Bose is pretty proud of its new creation, which will relieve the indomitable QC15 of its command. “We weren’t going to replace the QC15 headphones unless we had something that was better and different,” said VP of Bose’s Noise Reduction Technology group. “The QC25 is both.”
To replace an icon of the genre, Bose has employed its 30 or so odd years of leading the noise-canceling industry. The company claims the new QC25 cancels noise better than any of its predecessors, with a special emphasis on low frequencies.
Active Noise Canceling works by measuring sounds outside the earphones, analysing the noise, and then matching the sound with a polar opposite signal, which physically cancels out the sound waves.
To improve on the previous design, the new QuietComfort are fitted with sets of microphones both inside and outside the earcup, as well as a new chip that is claimed to be more accurate and faster at canceling the noise, to within “a fraction of a millisecond,” to bring calm and quiet in “the most demanding environments.”
And Bose wasn’t done there. While the company’s sound performance has always been relegated to the category of good-not-great (to our ears anyway), the company also claims the new headphones are equipped with a revamped equalization system designed to offer richer bass and a more natural sound, as well as offering a lower noise floor to reduce the white noise “hiss” that is common in ANC headphones.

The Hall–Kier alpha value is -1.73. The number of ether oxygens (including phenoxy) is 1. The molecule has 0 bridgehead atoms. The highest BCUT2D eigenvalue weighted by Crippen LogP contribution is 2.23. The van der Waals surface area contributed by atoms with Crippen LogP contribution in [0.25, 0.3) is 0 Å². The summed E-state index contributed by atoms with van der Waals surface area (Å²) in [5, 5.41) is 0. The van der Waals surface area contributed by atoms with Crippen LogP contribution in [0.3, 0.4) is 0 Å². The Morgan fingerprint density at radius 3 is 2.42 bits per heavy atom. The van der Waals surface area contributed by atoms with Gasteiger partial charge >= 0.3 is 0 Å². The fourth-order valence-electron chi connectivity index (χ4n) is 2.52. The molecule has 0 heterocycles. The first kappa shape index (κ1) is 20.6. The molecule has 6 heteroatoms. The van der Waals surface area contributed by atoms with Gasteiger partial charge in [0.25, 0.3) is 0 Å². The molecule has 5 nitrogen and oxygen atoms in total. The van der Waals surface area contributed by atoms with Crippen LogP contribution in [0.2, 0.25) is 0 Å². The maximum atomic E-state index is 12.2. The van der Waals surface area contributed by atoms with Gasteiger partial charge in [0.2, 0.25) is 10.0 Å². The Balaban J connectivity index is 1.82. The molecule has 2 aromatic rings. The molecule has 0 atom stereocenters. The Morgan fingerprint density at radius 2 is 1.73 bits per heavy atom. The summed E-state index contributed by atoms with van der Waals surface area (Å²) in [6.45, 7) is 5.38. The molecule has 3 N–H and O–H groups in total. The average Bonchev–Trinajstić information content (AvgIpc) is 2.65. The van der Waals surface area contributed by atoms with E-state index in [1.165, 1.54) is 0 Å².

And, of course, there’s the new exterior design. While the QC25 certainly draw from their predecessor, the features are smoothed over into a simplified neo-classic look. The design has also been re-engineered to offer a closer fit. The pads are cloaked in protein leather, and offer a “soft touch TPE bumper” to sit more comfortably, and the headphones also fold down smaller than the QC15 for better portability.
One issue we still take with the QC25 is the lack of a rechargeable battery, something we definitely expect at their $300 price point. However, the company does claim the headphones will last for 35 hours on a single AAA battery, and will still play once the battery dies, though without noise-cancelation, of course.
We’ll have to try the QC25 for ourselves to know if the new breed can outperform the stalwart QC15 on all levels as promised, and we’ll have a full review coming soon. But if you’re already a fan of the QuietComfort design, and ready for an upgrade, the new QC25 are available now.